6. A powerpoint is available to support this discussion – it includes an overview of common characteristics of invasives, costs of invasion, and a brief introduction to the zebra mussel life cycle. 



  1. Viewing the base of the food web, either with microscopes or with videos, allows students to build knowledge about this important part of the Hudson River.  Once students have added the organisms they observed to the class food web, ask students to add in the energy arrows. 
  2. Students often overlook or are not familiar with the importance of inputs from the terrestrial system (e.g. vegetation), along with the microorganisms that decompose them. This is an important part of most aquatic food webs, including that of the Hudson River. In the Hudson, inputs from the watershed account for 90% of the carbon that is available (phytoplankton provides about 2%, and rooted plants about 6%).  Leaves and organic matter that enter the river from the terrestrial environment are decomposed by bacteria. Bacteria, the “biofilm” it creates on the surface of dead organic material, and broken down bits of organic matter are all important food sources for microzooplankton (tiny aquatic invertebrates). In turn, zooplankton are an important source of food for fish. Students should add the terrestrial inputs to their food web diagrams. The following is a simplified version of the Hudson River Food web which appears in the AMNH Hudson River Ecology videos. Notice that the base of the food chain is made up of both aquatic and terrestrial energy sources.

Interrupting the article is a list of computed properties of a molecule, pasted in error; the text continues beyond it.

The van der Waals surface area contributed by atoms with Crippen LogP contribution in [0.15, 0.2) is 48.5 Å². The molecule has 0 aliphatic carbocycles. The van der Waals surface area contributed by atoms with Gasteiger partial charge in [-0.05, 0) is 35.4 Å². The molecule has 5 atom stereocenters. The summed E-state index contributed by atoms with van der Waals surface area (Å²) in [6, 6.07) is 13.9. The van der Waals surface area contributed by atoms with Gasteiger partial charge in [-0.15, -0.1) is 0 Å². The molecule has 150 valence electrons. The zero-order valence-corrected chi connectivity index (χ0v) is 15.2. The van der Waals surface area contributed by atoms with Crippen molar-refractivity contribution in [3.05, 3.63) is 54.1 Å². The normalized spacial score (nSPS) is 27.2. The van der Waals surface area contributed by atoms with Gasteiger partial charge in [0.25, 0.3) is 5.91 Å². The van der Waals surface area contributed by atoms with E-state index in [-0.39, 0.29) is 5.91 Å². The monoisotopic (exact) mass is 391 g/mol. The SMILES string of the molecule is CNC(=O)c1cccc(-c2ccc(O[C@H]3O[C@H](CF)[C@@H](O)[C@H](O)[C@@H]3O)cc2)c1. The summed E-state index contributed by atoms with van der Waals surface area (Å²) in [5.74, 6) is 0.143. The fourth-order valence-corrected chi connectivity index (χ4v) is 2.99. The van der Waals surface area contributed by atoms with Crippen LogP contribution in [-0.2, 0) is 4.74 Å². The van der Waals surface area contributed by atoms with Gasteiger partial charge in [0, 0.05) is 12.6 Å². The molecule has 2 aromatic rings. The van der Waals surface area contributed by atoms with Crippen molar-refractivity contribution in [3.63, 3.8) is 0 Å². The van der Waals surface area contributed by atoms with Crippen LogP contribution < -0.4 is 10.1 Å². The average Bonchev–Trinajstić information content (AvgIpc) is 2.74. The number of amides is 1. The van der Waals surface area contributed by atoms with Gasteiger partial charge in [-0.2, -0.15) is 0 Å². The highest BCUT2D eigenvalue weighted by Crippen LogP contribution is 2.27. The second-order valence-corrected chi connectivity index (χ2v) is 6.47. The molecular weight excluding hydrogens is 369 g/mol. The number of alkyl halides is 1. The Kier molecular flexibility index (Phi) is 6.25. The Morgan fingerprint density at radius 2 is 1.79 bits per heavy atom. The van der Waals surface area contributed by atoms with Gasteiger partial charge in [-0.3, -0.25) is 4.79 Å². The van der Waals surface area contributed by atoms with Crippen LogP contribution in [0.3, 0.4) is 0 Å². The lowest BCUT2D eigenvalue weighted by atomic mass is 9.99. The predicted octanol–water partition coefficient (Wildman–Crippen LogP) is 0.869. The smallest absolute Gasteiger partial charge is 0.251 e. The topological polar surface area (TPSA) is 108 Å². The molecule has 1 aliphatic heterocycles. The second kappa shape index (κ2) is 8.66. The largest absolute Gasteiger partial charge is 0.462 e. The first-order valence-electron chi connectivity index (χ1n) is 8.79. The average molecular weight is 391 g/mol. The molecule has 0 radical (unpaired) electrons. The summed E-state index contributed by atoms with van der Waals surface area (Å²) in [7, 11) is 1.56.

3. Phytoplankton is a blanket term for one-celled organisms, mostly protists, which have the ability to photosynthesize. While these primary producers are a food source (mostly for filter-feeding organisms) they also help oxygenate the water.
  4. Zebra mussels are small, filter feeding, aquatic mollusks that were introduced to the Hudson River in the early 1990s. While there are other species of filter feeding mollusks native to the Hudson River, the zebra mussels have had a more significant impact on the river since their introduction. Zebra mussels are small, cryptic and they are prolific reproducers. They can easily be spread by humans- attaching themselves to the hull of boats, being transported as larvae in bait buckets, etc. They attach themselves firmly to hard surfaces on the riverbed with a mass of thread-like strands called a byssus, which makes them hard to dislodge.
  5. Cary Institute researchers have been exploring conditions in the Hudson River Estuary before and after zebra mussel invasion. Zebra mussels were 1st recorded in the Hudson River in 1992, but scientists had been monitoring biotic and abiotic conditions in the river since 1986. Accordingly, they were able to make predictions about how the zebra mussels would affect the river, and look for evidence of change over time once it arrived.



  1. Students will research an aquatic organism for homework, and share information with classmates on Day Two. Students should be assigned their organisms so that at least two students research each organism, forming an “expert group”. A handout is provided with websites that students can use for research.  Students will then convene with their “expert group” on Day Two to share what they learned, and complete a graphing exercise. Students should use the attached worksheet (“Exploring a population”) as a guide for their research.
     Example Organisms
    1Sphaeriidae (native, freshwater clams)
    2Phytoplankton (e.g. Euglena, Volvox)